11. God’s Paintbrush (258 Words)

    “What d’ya think’s goin’ on up there?” Thelma scratched her head and stared up the road at the factory. One side glowed orange-red like the devil himself had come to brew some mischief. The other side loomed dark against the purple gloom of evening. Above a green streak splashed across the sky. God’s paintbrush, she thought. The bright pinpoint of a glowing light glowed about the house.

    “Dunno. Don’ wanna know. It’s scientific bisness.” Elmer shook his newspaper and hunched over it. “Just want me boiled beef and taters.”

    Thelma thought he was beginning to look like an old goat every day. Hair sprouted from his ears, and his shoulders slumped, and his voice had started to take on an annoying whine. She banged his plate on the small tin table in front of him.

    She returned to the window. She had to see what was happening. She opened the door and started to run across the flat, featureless land.

    “So pretty. So pretty,” she gasped before a white light seemed to shoot straight through her and pin her to the ground.

    When she opened her eyes again, Thelma couldn’t speak. She opened her mouth but only a “Maaa, Maaa” came out.

    A man in a black hazmat suit waited in the field as Elmer came panting up.

    “I warned you, Elmer. I warned you to keep your wife inside.”

    Elmer nodded meekly. “Will the effects wear off?”

    “We don’t know. Probably not. Will you sell now?”

    ‘I’ll sell, but who’s gonna fix me boiled beef and taters?”


  12. “The coldness of Ragnar”
    by Dieter Rogiers
    260 words

    Svea had gotten used to the cold, though not to the coldness of Ragnar, the scientist she’d spent the past seven months with in the most extreme region of the Arctic.

    Ragnar hardly spoke to her and when he did he was gruff and hostile. She had often tried to melt his sub-zero demeanour but to no avail. He remained a heartless brute who carried out experiments, ate the food she cooked but ignored her in every other way.

    On Christmas eve she made a final attempt to thaw the ice. While Ragnar collect data from the instruments, Svea constructed a primitive Christmas tree, made from green plastic cuttings and decorated with the fluorescent goo they used in their experiments. She prepared a three course dinner with the finest ingredients available to her. She made a list of the most Christmassy songs on her iPod and put them on shuffle. This would surely break his resistance against joy and happiness.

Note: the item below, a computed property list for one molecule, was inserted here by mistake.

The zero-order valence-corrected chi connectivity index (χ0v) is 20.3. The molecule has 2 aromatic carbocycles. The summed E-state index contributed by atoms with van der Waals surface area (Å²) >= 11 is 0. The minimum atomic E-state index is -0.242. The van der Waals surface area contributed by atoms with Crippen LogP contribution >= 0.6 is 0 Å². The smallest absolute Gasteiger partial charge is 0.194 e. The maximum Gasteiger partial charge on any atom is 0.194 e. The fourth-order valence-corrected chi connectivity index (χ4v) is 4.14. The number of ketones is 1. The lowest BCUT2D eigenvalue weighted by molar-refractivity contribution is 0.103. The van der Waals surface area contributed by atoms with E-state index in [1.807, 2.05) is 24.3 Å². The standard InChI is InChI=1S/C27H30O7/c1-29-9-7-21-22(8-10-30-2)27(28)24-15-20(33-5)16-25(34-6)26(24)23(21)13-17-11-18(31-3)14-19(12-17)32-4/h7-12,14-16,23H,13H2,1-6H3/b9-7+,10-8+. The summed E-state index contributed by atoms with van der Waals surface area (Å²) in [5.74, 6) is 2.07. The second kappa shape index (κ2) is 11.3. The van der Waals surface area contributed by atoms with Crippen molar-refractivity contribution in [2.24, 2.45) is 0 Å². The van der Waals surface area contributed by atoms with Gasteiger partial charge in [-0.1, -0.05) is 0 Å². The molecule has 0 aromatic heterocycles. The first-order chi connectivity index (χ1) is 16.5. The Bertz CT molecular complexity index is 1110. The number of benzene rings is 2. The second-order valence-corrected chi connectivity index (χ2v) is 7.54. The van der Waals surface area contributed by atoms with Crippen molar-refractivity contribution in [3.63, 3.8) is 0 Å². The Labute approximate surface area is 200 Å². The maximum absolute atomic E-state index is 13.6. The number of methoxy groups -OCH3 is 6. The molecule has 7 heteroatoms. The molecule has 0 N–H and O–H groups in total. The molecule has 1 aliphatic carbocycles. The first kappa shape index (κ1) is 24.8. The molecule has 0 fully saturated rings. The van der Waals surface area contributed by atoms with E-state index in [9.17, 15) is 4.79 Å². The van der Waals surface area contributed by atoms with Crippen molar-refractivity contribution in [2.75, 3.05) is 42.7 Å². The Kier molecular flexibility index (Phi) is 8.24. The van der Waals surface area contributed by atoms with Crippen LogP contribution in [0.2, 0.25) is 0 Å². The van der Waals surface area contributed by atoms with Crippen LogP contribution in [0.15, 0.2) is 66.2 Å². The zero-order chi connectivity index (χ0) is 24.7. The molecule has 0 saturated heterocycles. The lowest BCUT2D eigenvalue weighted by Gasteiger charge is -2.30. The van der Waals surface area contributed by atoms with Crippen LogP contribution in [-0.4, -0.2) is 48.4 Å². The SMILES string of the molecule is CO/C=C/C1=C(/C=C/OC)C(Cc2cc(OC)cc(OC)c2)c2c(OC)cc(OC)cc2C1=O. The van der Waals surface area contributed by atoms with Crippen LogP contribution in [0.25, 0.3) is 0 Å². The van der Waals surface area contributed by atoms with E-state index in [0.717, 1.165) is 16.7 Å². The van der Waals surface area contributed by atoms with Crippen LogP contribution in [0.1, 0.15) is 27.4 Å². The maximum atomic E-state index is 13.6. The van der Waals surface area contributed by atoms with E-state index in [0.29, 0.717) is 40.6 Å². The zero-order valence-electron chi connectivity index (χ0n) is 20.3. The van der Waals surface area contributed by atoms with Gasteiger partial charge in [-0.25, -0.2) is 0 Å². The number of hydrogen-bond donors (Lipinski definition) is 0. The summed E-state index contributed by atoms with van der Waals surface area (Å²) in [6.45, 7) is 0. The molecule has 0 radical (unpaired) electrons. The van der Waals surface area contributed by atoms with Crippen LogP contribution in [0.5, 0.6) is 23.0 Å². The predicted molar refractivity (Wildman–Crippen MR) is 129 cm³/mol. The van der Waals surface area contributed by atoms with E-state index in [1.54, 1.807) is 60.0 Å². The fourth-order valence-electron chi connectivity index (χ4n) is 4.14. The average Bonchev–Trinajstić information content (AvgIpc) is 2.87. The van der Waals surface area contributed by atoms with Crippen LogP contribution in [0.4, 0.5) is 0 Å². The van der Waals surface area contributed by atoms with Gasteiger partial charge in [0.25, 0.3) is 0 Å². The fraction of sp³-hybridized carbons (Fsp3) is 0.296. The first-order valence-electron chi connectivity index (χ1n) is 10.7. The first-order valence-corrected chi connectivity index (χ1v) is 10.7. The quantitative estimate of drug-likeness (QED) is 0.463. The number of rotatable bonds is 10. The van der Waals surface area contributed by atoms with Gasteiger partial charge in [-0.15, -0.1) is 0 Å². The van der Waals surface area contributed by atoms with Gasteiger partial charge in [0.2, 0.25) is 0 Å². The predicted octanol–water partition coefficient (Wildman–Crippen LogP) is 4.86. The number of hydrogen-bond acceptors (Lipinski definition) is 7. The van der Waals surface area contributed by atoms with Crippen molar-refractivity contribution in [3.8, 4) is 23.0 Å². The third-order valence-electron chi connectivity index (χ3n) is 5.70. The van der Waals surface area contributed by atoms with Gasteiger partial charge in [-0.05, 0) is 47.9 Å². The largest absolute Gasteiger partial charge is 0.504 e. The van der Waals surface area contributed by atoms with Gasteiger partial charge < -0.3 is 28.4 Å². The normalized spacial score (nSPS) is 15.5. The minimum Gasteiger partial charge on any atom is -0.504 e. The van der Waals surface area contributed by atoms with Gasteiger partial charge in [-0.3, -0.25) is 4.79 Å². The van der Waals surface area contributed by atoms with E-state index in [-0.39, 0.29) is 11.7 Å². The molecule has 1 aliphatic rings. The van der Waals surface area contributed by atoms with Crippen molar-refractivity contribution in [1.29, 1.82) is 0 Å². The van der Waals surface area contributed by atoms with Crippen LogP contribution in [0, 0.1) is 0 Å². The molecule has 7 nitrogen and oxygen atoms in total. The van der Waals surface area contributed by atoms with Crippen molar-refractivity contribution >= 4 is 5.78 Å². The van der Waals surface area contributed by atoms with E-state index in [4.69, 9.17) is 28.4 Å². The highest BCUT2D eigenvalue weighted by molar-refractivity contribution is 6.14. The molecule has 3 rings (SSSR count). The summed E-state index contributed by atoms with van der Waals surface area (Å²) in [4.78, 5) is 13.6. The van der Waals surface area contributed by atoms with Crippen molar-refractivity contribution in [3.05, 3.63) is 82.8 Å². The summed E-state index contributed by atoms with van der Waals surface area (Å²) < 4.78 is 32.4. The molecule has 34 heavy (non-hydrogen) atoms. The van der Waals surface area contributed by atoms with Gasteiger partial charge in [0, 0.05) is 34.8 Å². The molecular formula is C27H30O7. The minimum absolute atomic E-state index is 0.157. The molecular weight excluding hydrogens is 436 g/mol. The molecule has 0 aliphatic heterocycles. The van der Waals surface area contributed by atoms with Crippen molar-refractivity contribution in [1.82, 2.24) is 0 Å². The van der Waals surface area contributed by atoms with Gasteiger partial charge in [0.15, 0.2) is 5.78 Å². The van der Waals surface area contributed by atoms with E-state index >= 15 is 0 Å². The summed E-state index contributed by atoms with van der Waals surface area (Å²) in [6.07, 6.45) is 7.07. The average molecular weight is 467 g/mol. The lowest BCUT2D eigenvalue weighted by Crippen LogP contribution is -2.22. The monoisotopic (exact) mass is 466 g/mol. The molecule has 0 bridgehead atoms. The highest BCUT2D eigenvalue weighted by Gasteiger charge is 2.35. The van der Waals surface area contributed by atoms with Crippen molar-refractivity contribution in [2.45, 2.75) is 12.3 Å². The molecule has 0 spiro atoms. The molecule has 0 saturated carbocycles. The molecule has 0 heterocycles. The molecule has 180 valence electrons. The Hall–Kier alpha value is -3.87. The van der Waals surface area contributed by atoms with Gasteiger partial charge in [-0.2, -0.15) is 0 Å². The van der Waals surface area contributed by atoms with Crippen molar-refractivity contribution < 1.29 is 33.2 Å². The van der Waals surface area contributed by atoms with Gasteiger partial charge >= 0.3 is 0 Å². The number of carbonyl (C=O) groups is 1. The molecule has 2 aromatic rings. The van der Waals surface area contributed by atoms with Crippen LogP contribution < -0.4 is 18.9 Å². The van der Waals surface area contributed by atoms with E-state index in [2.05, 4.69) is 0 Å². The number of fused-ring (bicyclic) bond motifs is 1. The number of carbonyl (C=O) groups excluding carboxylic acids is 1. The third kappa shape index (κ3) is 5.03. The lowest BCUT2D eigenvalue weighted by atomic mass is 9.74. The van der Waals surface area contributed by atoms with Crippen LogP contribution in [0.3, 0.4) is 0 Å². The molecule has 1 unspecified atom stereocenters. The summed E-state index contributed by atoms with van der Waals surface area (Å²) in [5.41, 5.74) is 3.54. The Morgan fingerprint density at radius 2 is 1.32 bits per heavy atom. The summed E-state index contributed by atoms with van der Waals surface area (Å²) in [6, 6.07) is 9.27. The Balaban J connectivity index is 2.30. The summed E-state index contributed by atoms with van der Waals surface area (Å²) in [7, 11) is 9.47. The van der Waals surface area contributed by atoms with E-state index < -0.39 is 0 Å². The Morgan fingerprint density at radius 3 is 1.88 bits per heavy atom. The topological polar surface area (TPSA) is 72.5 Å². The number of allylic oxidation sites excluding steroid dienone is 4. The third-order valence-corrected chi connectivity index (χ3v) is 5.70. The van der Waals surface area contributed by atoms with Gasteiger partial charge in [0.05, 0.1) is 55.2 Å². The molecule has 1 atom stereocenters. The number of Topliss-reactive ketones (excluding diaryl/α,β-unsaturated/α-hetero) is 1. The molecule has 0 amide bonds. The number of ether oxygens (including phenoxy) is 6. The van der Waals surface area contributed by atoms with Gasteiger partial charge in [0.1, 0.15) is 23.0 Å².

Only it didn’t. When Ragnar entered from the cold, icicles dangling from his thick brown beard, he shrugged at the warmth Svea had created in the sterile building. He just sat down, gobbled down his food and on his way to the bedroom shoved to the floor the plastic tree.

    Svea was ready to throw in the towel once and for all when Ragnar re-emerged, took her into his arms and gave her the most passionate kiss she had ever received.

    “Was it worth the wait?” Ragnar asked.

    The magical glow of aurora borealis in her eyes said it all.


  13. The Last Flag

    “Come on, Dave. Let’s get you inside Fella. What the hell were you thinking? You know how this works. You trained me. Trained us all. Jeez, you wrote the book on this. Pepe woulda laughed, seeing me dragging your sorry ass. Poor Pepe. ‘Don’t go out alone – ever’ That’s what you said, and then you get tagged planting Pepe’s flag. And where’s your gun? ‘Eat with your gun, sleep with your gun’ you even told the scientists, am I right? ‘That’s how we make it through this’ you said. I was at the meeting. You were great that night, after the first attack. Picked us all up, slapped us in the chops, gave us purpose. You really inspired us, I ever tell you that? Come on Man. That’s the twenty yard flag, Jimmy’s flag, not far now. Tell me, were the flags your idea? Sure, they’re useful, range markers, helps preserve ammo, but is that all? Know what Jimmy said? Right before they… anyhow, he said you planted flags to intimidate them, marking where they fell, but that’s crazy. And why have two colours? Black flags for them, red flags for us. I look across this God forsaken ice and I can name every damned red flag. They can’t be scared, only killed. They don’t know nothing, just follow a scent, like wolves. I mean, if intimidation worked, they wouldn’t just keep coming. Dave? Dave? Shit! Guess I plant yours here by the steps. No flag for me. I’ll just torch the place when they break the door down.